Sunday, February 9, 2014

The Four-Step Classroom Consequences

Our five common rules for every classroom communicate our expectations for every student's behavior. These are the behaviors we need in order to ensure positive, productive classrooms in which all children can participate without fear or chaos, and in which all students can learn. So what happens when students do not obey the rules established to help everyone be successful?

As a teacher in a high-needs school without a school-wide discipline system, I wanted to figure out a series of consequences that started out with a mild reminder but could progress to an office referral. I was not one of those teachers who seem to have magic powers, who never need to use an office referral, yet their students are orderly and mostly silent. But I definitely did not want to be one of those teachers who sends kids out for every incident. I needed some consequences that I was in charge of, at the classroom level, so my students would be accountable to me, not to my administrator. 

I once substituted under a building principal who required teachers to take nearly a dozen steps, all documented, before they could write an office referral. Any teacher will tell you that there are certain behaviors for which an office referral should be invoked immediately. And most teachers know that twelve actions for even one repeatedly disruptive student will take all of your time and attention away from teaching, which will result in even more student misconduct.

I really thought that talking to students about their behavior three times in one class period was plenty, but, just to be sure I didn't overreact, I added another step before I sent a student to the office.

Step One:  The first time I had to talk to a student about a rule infraction, I simply gave a warning, a clear request to either start doing something or to stop doing something in order to comply with classroom expectations.

Step Two:  The second time I had to talk to a student about a rule infraction in one class period, I assigned him or her to write 25 sentences. In our school now, we call a parent for step two. I do not expect my teachers to drop everything and call a parent in the middle of class. They make a note of the student's behavior and call before the next day's class. A principal friend of mine decided to use a change in seating (within the classroom) for the student's second infraction. I wish I had thought of that.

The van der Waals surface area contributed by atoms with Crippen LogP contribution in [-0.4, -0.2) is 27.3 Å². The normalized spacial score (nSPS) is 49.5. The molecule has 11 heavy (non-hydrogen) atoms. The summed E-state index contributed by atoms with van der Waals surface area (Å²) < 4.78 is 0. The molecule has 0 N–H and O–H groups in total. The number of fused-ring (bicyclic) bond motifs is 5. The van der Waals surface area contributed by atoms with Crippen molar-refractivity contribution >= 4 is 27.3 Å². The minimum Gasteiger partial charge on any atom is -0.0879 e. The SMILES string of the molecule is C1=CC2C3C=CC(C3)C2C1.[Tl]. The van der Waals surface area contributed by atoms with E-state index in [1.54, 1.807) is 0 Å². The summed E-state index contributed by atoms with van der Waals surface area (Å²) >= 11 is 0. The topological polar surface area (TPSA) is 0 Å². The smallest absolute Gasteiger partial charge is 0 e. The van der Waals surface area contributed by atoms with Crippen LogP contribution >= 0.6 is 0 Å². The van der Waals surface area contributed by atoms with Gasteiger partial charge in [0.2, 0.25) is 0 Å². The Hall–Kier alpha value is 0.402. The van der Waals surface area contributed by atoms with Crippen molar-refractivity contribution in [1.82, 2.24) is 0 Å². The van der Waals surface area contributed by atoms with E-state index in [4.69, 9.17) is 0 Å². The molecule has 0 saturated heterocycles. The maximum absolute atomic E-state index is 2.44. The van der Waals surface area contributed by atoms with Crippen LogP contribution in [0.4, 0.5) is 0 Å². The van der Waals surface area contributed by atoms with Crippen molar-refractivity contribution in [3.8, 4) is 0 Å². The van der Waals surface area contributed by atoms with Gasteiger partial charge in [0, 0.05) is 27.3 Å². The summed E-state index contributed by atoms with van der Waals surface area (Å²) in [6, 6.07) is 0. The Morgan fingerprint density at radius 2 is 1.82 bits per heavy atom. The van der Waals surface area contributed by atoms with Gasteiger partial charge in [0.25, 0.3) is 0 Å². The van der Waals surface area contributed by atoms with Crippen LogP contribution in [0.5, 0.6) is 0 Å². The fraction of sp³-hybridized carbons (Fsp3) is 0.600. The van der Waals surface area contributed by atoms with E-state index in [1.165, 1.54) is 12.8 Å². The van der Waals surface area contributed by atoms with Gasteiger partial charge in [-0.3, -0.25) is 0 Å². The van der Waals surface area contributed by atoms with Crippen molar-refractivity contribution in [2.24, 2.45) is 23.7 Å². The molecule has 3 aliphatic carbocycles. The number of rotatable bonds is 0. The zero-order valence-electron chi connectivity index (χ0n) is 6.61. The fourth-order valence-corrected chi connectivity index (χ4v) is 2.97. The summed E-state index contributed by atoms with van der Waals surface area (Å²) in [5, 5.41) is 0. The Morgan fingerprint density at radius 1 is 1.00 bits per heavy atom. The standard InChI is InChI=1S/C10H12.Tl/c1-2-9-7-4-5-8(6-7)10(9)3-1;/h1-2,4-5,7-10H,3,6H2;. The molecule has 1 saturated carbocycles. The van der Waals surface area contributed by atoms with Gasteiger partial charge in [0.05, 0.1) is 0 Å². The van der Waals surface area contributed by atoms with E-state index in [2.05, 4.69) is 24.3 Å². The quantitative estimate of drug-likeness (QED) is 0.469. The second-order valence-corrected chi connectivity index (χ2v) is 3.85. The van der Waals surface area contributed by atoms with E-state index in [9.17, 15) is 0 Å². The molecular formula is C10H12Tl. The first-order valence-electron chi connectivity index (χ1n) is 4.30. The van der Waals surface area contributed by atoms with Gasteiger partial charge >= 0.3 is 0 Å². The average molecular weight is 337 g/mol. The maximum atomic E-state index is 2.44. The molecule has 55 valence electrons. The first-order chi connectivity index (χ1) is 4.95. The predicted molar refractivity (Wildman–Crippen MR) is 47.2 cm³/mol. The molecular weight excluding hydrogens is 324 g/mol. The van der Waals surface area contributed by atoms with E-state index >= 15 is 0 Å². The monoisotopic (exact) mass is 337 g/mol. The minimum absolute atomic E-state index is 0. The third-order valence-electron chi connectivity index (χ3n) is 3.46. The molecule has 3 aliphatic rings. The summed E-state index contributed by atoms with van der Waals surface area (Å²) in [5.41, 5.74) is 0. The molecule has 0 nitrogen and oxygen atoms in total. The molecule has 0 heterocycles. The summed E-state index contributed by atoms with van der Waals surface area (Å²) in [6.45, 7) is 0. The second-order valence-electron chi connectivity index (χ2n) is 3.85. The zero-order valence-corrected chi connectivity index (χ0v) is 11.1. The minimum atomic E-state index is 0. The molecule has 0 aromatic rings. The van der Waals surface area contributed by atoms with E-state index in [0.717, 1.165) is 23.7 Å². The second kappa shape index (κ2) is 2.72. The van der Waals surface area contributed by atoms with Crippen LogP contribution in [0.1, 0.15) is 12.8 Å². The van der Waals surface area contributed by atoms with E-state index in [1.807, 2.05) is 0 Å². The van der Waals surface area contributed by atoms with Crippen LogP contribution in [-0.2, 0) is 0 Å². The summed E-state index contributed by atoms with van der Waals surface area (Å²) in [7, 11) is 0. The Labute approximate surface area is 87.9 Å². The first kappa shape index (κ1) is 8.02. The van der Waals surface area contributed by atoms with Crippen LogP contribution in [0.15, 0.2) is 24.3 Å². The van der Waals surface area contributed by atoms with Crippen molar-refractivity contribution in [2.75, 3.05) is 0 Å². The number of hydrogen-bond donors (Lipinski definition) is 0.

Step Three:  The third time I had to talk to a student about a rule infraction in one class period, I issued a detention, for "today or tomorrow." Since we must call parents when we keep kids after school, this step combines the phone call with the detention.

Read How I Came to Love Detentions to learn how effective detentions can be for mediating behavior problems.

Step Four:  The fourth time I had to talk to a student about a rule infraction in one class period, I sent him to the office with his referral, on which I wrote, "Reached step 4 in one class period, for talking and playing."

Because my school did not have a school-wide discipline system, I went to the assistant principal in charge of student discipline and showed him my plan for classroom discipline. I described my first three actions and asked if a student's fourth infraction could result in an office referral. He agreed that that was reasonable.

I asked what consequence he would assign for the fourth infraction. He thought the student should serve a day of in-school suspension. I asked if he would make sure that the student understood he still had to serve my detention for step three. I was hoping my repeat offenders would learn to stop misbehaving at an earlier step if they knew they would have to serve the detention even if they went to the office on referral. My administrator agreed to my plan.

Many of my most incorrigible students did learn to stop disruptive behavior after a warning. Eventually, I could raise one eyebrow (a feature of my Teacher Look) and kids would calm down and get in order. Of course, I had to make believers of my students over several weeks of fair and consistent implementation of my system before I could begin to enjoy any shortcuts.

As we began to embed these rules and consequences in our school, the feedback from most of my teachers was, "This system works as long as I work the system." That's the challenge. No written or posted rule or threat of consequences will influence or control student behavior. Only the teacher's consistent, unemotional implementation of the system will work. Work the system, and the system works.